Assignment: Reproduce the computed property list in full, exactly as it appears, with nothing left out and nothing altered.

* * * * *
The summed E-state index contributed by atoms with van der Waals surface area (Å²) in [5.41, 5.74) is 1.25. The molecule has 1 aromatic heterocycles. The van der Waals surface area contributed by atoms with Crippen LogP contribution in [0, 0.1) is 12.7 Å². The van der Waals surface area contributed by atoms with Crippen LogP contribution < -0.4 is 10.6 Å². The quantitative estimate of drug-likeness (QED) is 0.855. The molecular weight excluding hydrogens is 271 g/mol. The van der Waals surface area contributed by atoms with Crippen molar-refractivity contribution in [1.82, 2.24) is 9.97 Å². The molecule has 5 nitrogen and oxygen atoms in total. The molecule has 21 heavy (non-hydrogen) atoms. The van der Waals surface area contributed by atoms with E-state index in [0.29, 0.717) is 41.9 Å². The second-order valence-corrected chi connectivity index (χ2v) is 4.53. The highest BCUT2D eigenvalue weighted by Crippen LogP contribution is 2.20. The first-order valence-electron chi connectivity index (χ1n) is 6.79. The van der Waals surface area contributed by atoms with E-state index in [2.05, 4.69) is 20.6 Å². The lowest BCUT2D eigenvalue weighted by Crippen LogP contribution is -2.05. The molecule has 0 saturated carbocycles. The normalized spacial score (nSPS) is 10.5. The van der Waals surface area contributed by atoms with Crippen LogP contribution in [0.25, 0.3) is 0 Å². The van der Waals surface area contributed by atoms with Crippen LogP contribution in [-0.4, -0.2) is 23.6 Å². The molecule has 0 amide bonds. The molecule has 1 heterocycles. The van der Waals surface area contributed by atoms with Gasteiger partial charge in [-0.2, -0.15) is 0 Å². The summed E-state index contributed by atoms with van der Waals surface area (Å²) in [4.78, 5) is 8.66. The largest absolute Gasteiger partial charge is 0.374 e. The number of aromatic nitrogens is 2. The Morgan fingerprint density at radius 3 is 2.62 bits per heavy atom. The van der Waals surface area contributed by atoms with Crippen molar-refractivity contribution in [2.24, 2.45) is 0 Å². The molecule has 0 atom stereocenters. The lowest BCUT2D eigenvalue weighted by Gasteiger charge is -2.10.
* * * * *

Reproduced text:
The summed E-state index contributed by atoms with van der Waals surface area (Å²) in [5.41, 5.74) is 1.25. The molecule has 1 aromatic heterocycles. The van der Waals surface area contributed by atoms with Crippen LogP contribution in [0, 0.1) is 12.7 Å². The van der Waals surface area contributed by atoms with Crippen LogP contribution < -0.4 is 10.6 Å². The quantitative estimate of drug-likeness (QED) is 0.855. The molecular weight excluding hydrogens is 271 g/mol. The van der Waals surface area contributed by atoms with Crippen molar-refractivity contribution in [1.82, 2.24) is 9.97 Å². The molecule has 5 nitrogen and oxygen atoms in total. The molecule has 21 heavy (non-hydrogen) atoms. The van der Waals surface area contributed by atoms with E-state index in [0.29, 0.717) is 41.9 Å². The second-order valence-corrected chi connectivity index (χ2v) is 4.53. The highest BCUT2D eigenvalue weighted by Crippen LogP contribution is 2.20. The first-order valence-electron chi connectivity index (χ1n) is 6.79. The van der Waals surface area contributed by atoms with E-state index in [2.05, 4.69) is 20.6 Å². The lowest BCUT2D eigenvalue weighted by Crippen LogP contribution is -2.05. The molecule has 0 saturated carbocycles. The normalized spacial score (nSPS) is 10.5. The van der Waals surface area contributed by atoms with Crippen LogP contribution in [0.25, 0.3) is 0 Å². The van der Waals surface area contributed by atoms with Crippen LogP contribution in [-0.4, -0.2) is 23.6 Å². The molecule has 0 amide bonds. The molecule has 1 heterocycles. The van der Waals surface area contributed by atoms with Gasteiger partial charge in [-0.2, -0.15) is 0 Å². The summed E-state index contributed by atoms with van der Waals surface area (Å²) in [4.78, 5) is 8.66. The largest absolute Gasteiger partial charge is 0.374 e. The number of aromatic nitrogens is 2. The Morgan fingerprint density at radius 3 is 2.62 bits per heavy atom. The van der Waals surface area contributed by atoms with Crippen molar-refractivity contribution in [2.24, 2.45) is 0 Å². The molecule has 0 atom stereocenters. The lowest BCUT2D eigenvalue weighted by Gasteiger charge is -2.10.